Lincoln Park responds to land swap, plans on park

Lincoln Park responds to land swap, plans on park

November 5th, 2013 by Meghan Pittman in Local Regional News

Lincoln Park neighborhood members are finally getting what they've wanted ... well, sort of.

At a community meeting last week, city of Chattanooga Chief Innovation Officer Jeff Cannon presented preliminary plans for the expansion of Central Avenue through the neighborhood as well as the rebuilding of the park with which the neighborhood shares its name. A new park has been on residents' wish list for some time. But some members showed concern that the park as currently planned - a fraction of its original size - won't provide the community with what it needs.

Vannice Hughley, president of the Lincoln Park Neighborhood Association, said she'll wait and see before deciding if she's happy about the plans.

"So far, so good, but there's still a lot to talk about," she said, referencing the long-term nature of the plans. "We want to know if our park, if Lincoln Park, is going to get the same attention as others in the city. We want and need the programming for our kids."

As of now the city can't speak to what the park will entail. First, the land swap deal with Erlanger has to be finalized. The city and Tennessee Department of Transportation are still finalizing plans for the two-lane Central Avenue expansion that will separate Erlanger from the Lincoln Park neighborhood and connect Central Avenue to Amnicola Highway. And then, the Trust for Public Land will actually handle the building of the park.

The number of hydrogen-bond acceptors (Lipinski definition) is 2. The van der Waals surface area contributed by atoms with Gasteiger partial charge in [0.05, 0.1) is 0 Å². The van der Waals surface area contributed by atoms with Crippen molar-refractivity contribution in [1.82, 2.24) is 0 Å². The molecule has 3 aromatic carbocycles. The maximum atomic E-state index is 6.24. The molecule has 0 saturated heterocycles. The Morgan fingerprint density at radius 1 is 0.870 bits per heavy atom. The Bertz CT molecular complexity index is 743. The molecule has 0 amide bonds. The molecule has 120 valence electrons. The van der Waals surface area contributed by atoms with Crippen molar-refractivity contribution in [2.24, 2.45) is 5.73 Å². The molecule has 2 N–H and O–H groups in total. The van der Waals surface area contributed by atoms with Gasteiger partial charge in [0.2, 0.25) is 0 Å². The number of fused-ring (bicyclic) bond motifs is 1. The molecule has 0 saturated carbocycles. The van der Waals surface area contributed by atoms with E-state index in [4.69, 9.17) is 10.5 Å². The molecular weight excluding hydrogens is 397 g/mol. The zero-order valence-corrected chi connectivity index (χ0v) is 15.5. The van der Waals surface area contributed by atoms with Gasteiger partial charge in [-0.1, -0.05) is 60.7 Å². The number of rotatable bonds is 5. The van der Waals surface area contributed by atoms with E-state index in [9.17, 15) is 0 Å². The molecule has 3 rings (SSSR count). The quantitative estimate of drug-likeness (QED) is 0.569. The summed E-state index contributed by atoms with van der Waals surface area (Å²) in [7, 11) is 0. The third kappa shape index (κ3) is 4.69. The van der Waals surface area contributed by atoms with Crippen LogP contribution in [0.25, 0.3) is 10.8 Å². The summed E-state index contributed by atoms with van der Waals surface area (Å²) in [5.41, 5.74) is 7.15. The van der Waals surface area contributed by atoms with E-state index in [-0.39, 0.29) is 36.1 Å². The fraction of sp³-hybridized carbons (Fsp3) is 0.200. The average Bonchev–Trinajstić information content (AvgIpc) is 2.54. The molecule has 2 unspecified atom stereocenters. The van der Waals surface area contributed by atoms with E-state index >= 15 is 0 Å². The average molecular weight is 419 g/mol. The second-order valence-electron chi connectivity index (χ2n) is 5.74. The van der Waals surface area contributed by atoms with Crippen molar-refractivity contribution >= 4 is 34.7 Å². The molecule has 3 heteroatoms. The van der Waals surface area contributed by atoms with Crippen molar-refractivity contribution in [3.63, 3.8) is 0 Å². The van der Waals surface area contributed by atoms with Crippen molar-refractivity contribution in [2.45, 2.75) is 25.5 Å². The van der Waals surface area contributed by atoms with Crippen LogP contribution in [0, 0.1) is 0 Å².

"It will take a budget cycle or two for this to be completed. It's going to take time and some capital investments," Cannon told the audience. "But TPL is going to work with you and the neighborhood on it."

Residents reminisced about swimming in the old pool, now located on Erlanger's property and inaccessible to the community, seeing buses bring children to the fair and even playing in the park after church on Sundays. They want it all back again, Hughley said.

"There's a marker there that was put there in 1918 dedicating the park to the African-American community," said Hughley. "We're just going to have to have discussions with them about it."

Some residents voiced their desire to have control of the old swimming pool again, forcing Central Avenue to route around it and for Erlanger to give up another small parcel of land.

"Y'all may feel differently, but I feel like it is incredible that Mayor Andy Berke got them [Erlanger] to do this," Cannon said. "I just do not think it is possible to get anything else."

Mary Graham, who for 27 years has lived on the edge of where the Central Avenue expansion will travel, said she just hopes the city keeps good on its commitment.

"I'd just love to see the children playing and happy in the park again," she said. "These kids need something like this in our neighborhood, and it's good for them."

Once TPL completes work on the park, the city will take over ownership. Lincoln Park residents like Hughley hope that means there will be recreational programs, like those found at other city parks, brought to Lincoln Park.

"It's a long way away, and it's been a long time coming," she said. "They've done what we asked them to do, but we want to know more about this."

Until the actual park is rebuilt, Cannon encouraged community members to use the park if they wish.